Muay Thai is a versatile striking art that allows you to use your fists, elbows, legs, and knees as weapons. Spinning techniques are some of the most electrifying moves used in martial arts, and, when executed properly, they land with enough power to end a fight. These techniques are an excellent way to catch opponents off guard when they’re expecting something else. The key is to set them up properly and use them sparingly.
Spinning kicks are advanced moves you should only focus on when you already have the fundamentals down. This article will explore how to set up and execute spinning kicks.
The most widely used spinning kick in Muay Thai is the spinning back kick. It’s an interesting name for the technique since you don’t spin when executing it. The kick moves in a straight line, much like a horse would kick behind it.
The spinning part of the technique involves rotating your body before throwing the kick to generate additional power.
The spinning back kick technique was developed as a way to get past an opponent’s guards to score points or land a debilitating blow. The key to getting the most out of the technique is keeping your leg straight as you throw the technique since this shortens the time it takes for your kick to find its target. That little detail is often the difference between landing the technique or your opponent evading it.
Here are the different steps you should follow to land it:
- Start facing your opponent while in your kicking stance to execute a spinning back kick.
- Look over your back shoulder while keeping both feet in place. Your feet will naturally pivot as you look back, but try to keep them where you started the technique. Some slight movement of your feet is okay, but you don’t want to change your stance significantly.
- Turn your upper body with your head while lifting your kicking leg off the ground in a straight line. This helps to generate significant torque that will be shortly released on your opponent. Engage your thighs and glutes as you spin your body.
- Keep your toes pointing downwards as your legs reach their target. You want to land with your heel for maximum power.
- Practice, practice, practice until the movement becomes natural for you. That’s the level of expertise you’ll need to be able to land the technique on resisting opponents.
Now that we’ve covered the mechanics of the spinning back kick let’s go over some important pointers that will help you to refine the technique.
1) Practice With A Heavy Bag
Stick to a heavy bag when you first start practicing the spinning back kick. That way, any mistakes you make will hurt a lot less, and the bag won’t try to evade the attack. Stick to the bag until you can accurately hit your target. An effective way to improve your precision while throwing kicks is to tape some parts of the heavy bag you’re using so you can gauge your accuracy better.
One common mistake people who are learning how to throw spinning back kicks make is not rotating their head slowly or not rotating it at all as they enter their spin. Your head should be the first part of your body to turn, and it should be the first part of your body to face your opponent after your spin.
This allows you to see your target instead of kicking blindly. Turning your head also leads to the rest of your body following suit, increasing the torque, which increases the power the kick lands with.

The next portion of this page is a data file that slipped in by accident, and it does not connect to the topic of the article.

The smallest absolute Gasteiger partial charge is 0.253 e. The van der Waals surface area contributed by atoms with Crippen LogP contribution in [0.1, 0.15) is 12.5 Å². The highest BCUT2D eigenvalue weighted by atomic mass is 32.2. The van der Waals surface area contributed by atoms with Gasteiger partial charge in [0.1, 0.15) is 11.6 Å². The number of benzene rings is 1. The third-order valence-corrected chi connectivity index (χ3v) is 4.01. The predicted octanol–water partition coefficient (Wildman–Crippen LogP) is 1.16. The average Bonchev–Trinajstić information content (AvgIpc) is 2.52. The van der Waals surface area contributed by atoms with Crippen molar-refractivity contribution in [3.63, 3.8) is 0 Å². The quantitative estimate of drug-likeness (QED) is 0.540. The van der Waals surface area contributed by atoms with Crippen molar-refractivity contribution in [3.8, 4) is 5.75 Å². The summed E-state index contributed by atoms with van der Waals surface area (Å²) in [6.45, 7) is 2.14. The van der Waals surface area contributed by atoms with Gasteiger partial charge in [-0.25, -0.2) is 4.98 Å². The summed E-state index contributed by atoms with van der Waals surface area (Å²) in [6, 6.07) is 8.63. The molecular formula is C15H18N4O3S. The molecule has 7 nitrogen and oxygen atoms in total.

2) Learn How To Execute The Technique Using Both Legs
Learning how to execute any technique out of the orthodox and southpaw stances makes you less predictable and harder to counter. It also helps to improve your understanding of the technique. Executing a move with your strong side is one thing while doing it with your weak side comes with added challenges. Getting past these challenges improves your understanding of the fine details that make the technique work.
Fighters who can only throw spinning techniques from one side will be at a disadvantage in competitive settings. Opponents would quickly figure out their spinning attacks only come from one side, making it easier for them to evade.
Learn how to perform spinning techniques from both sides, and your opponents will have a considerably harder time trying to figure out which direction your next spinning kick will be coming from.
3) Avoid Cross-stepping
It’s almost natural to want to step one foot across the centerline when starting a spinning technique, but that only telegraphs your intentions. It also opens you up to a counter since it gives your opponent a bigger target to attack.
Generally speaking, you never want to cross your feet when moving or performing techniques. There are very few exceptions to this in Muay Thai. Always start your spin with your feet in their normal position in your stance to avoid telegraphing your attack and to generate maximum power with your spin.
4) Follow Through When You Kick
The spinning back kick is most effective when you follow through. It works a lot like a push kick; you want to kick through the target. It’s a critical difference between Muay Thai and karate, which teaches students to kick like a whip.
The kick should land with so much follow-through it should push your opponent backward if it doesn’t knock them down.
5) Aim To Land With Your Heel First
Your heel should be the first part of your body to make contact with the target when performing a spinning back kick. Landing with your heel gives the strike more power, plus your heel is more likely to do damage than the balls of your feet.
A simple trick you can use to ensure your heel lands first is to point it towards the ceiling as you enter your spin.
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